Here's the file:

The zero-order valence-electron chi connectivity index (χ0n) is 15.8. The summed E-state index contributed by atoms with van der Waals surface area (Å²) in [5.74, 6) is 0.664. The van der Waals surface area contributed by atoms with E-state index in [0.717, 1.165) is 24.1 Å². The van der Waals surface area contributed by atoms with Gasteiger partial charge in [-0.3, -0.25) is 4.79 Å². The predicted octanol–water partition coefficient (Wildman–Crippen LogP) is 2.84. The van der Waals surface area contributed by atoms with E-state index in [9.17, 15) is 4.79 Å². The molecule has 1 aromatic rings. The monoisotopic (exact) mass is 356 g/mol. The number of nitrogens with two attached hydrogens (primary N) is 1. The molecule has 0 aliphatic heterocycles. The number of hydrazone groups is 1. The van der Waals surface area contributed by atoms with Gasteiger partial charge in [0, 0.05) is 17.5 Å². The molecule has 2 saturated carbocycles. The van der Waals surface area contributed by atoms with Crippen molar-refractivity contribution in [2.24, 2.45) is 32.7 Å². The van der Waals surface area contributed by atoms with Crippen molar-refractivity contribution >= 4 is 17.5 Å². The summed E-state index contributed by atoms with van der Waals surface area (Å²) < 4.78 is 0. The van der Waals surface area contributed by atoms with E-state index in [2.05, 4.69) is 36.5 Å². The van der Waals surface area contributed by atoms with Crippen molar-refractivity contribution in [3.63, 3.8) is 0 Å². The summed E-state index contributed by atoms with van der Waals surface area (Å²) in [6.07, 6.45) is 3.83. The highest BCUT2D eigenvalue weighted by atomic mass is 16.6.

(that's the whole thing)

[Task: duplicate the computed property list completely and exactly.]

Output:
The zero-order valence-electron chi connectivity index (χ0n) is 15.8. The summed E-state index contributed by atoms with van der Waals surface area (Å²) in [5.74, 6) is 0.664. The van der Waals surface area contributed by atoms with E-state index in [0.717, 1.165) is 24.1 Å². The van der Waals surface area contributed by atoms with Gasteiger partial charge in [-0.3, -0.25) is 4.79 Å². The predicted octanol–water partition coefficient (Wildman–Crippen LogP) is 2.84. The van der Waals surface area contributed by atoms with E-state index in [9.17, 15) is 4.79 Å². The molecule has 1 aromatic rings. The monoisotopic (exact) mass is 356 g/mol. The number of nitrogens with two attached hydrogens (primary N) is 1. The molecule has 0 aliphatic heterocycles. The number of hydrazone groups is 1. The van der Waals surface area contributed by atoms with Gasteiger partial charge in [0, 0.05) is 17.5 Å². The molecule has 2 saturated carbocycles. The van der Waals surface area contributed by atoms with Crippen molar-refractivity contribution in [2.24, 2.45) is 32.7 Å². The van der Waals surface area contributed by atoms with Crippen molar-refractivity contribution >= 4 is 17.5 Å². The summed E-state index contributed by atoms with van der Waals surface area (Å²) < 4.78 is 0. The van der Waals surface area contributed by atoms with E-state index in [2.05, 4.69) is 36.5 Å². The van der Waals surface area contributed by atoms with Crippen molar-refractivity contribution in [3.63, 3.8) is 0 Å². The summed E-state index contributed by atoms with van der Waals surface area (Å²) in [6.07, 6.45) is 3.83. The highest BCUT2D eigenvalue weighted by atomic mass is 16.6.